Day/Schedule in the Life of a Teacher

Discussion in 'General Education' started by WannaBMe, Feb 24, 2016.

  1. WannaBMe

    WannaBMe Rookie

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    Feb 24, 2016

    Hey everyone, it's me again.
    I'd really love to know what an average day in the life of a teacher would look like.

    To be precise, special education but hey, I could always end up teaching another category so please reply!!
    How many hours does paperwork/grading take up in your day, in the very beginning of your career and now, what times of day you prefer doing this, when are you able to go on social media or read a book for enjoyment, etc.

    Since my last thread I have felt much more enthusiastic about teaching. I was able to get a chance to see what nurses do (since I also felt a hunch for that) and I don't think it is for me. I'm soon to be shadowing some teachers anyway but please tell me about your day, what you do on average, etc. :)

    -WannaBMe
     
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  3. cupcakequeen

    cupcakequeen Comrade

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    Feb 24, 2016

    I'm a resource teacher, so my day looks very different from self contained special ed or gen ed. I have groups in and out of my room all day.

    I get to school around 7:15. School starts at 8. I use those 45 minutes in the morning to make copies, work on IEPs or other paperwork, and drink lots of coffee. One day a week I have morning duty helping out with buses.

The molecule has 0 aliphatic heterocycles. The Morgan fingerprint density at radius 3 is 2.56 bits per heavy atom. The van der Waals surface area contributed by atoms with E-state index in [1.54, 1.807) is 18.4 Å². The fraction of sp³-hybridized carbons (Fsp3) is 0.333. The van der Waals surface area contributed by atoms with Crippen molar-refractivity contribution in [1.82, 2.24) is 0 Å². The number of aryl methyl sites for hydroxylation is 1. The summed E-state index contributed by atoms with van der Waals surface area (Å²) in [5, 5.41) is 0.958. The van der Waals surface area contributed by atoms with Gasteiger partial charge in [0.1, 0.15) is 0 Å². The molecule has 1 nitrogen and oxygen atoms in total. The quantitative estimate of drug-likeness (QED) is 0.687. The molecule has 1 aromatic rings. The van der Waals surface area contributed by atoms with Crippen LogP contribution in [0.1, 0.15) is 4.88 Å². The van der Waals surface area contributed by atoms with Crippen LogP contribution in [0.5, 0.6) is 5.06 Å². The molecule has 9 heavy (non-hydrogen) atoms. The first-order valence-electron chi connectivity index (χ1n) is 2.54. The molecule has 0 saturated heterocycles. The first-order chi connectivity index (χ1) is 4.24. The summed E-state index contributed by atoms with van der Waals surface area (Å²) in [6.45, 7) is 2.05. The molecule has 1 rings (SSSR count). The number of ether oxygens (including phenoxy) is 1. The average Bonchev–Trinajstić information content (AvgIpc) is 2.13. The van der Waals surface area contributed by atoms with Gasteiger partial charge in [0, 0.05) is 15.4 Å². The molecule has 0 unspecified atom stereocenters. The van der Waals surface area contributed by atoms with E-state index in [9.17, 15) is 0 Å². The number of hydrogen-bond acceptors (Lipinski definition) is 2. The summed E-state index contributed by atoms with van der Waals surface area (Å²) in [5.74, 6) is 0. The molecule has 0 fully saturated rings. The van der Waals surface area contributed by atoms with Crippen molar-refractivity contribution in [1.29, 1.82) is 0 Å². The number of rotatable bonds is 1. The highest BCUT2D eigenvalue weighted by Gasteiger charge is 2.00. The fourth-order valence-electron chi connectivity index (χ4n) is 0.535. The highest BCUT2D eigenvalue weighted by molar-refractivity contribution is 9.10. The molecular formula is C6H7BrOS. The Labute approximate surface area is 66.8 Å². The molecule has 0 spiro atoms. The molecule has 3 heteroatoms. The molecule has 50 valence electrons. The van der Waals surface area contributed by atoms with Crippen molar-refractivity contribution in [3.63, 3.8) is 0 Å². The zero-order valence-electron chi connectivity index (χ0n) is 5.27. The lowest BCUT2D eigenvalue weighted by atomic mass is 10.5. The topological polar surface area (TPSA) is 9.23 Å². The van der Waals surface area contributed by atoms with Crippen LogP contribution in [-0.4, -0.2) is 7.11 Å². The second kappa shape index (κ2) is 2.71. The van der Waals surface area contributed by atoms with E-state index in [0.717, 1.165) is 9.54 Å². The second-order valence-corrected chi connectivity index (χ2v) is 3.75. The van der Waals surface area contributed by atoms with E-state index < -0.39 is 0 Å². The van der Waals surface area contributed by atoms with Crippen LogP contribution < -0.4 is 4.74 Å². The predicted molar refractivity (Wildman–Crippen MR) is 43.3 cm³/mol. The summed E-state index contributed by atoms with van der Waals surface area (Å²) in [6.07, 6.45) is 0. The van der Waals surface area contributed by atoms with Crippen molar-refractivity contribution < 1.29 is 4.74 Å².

8-8:30 3rd Math (small group)
    8:30-9 4th grade reading (inclusion)
    9-9:45 4th grade reading (small group)
    9:45-10:30 3rd grade reading (small group)
    10:30-11:00 4th grade math (small group)
    11:00-11:30 Planning/Lunch
    11:30-12:00 Lunch Bunch/Social skills group
    12:00-12:30 5th grade Math (small group)
    12:30-1:00 5th grade reading (one-on-one)
    1:00-1:30 5th grade reading (one-on-one)
    1:30-2:15 Homework support/testing- sometimes kids come to my room for homework support. Other times I push into a class to help with a lesson or help with review, or other days I take a group to my room to provide a small group setting/read aloud for a test.
    2:15-2:30 Dismissal Duty
    2:30-3:15 We are only required to stay until 3:15. Some days manage to leave around then. Other days I stay until 4 ish, if I have a lot of paperwork or an IEP meeting after school. A few times a month we have professional development or departmental meetings, and those usually last until 4:30 or 5. I would say on average I make it home around 4.

    Overall I really enjoy my schedule. I have a lot of variety, and most days I am home at a pretty reasonable time. I don't typically have to take a lot of work home because I try to use my planning/before/after school time wisely. If I do "work" at home, it's usually browsing for lesson ideas or activities. But mainly I spend my evening on leisure activities. Or laundry. I tend to have lots of that...
     
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  4. WannaBMe

    WannaBMe Rookie

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    Wow, that sounds amazing! Tbh the timing and stuff sounds like how I viewed my day would go. Do special education teachers with self contained classrooms, do they have it harder with the paperwork you think? Or with good time management it's doable?

    Thanks so much cupcake for your input. Lol now I'm definitely gonna consider being a SERT :)

    -WannaBMe
     
  5. bella84

    bella84 Aficionado

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    Feb 24, 2016

    :toofunny:I actually laughed out loud when I read your question was about special ed. I'm not laughing at you... or your question... just the idea that there is such a thing as a typical day in special ed. There is not.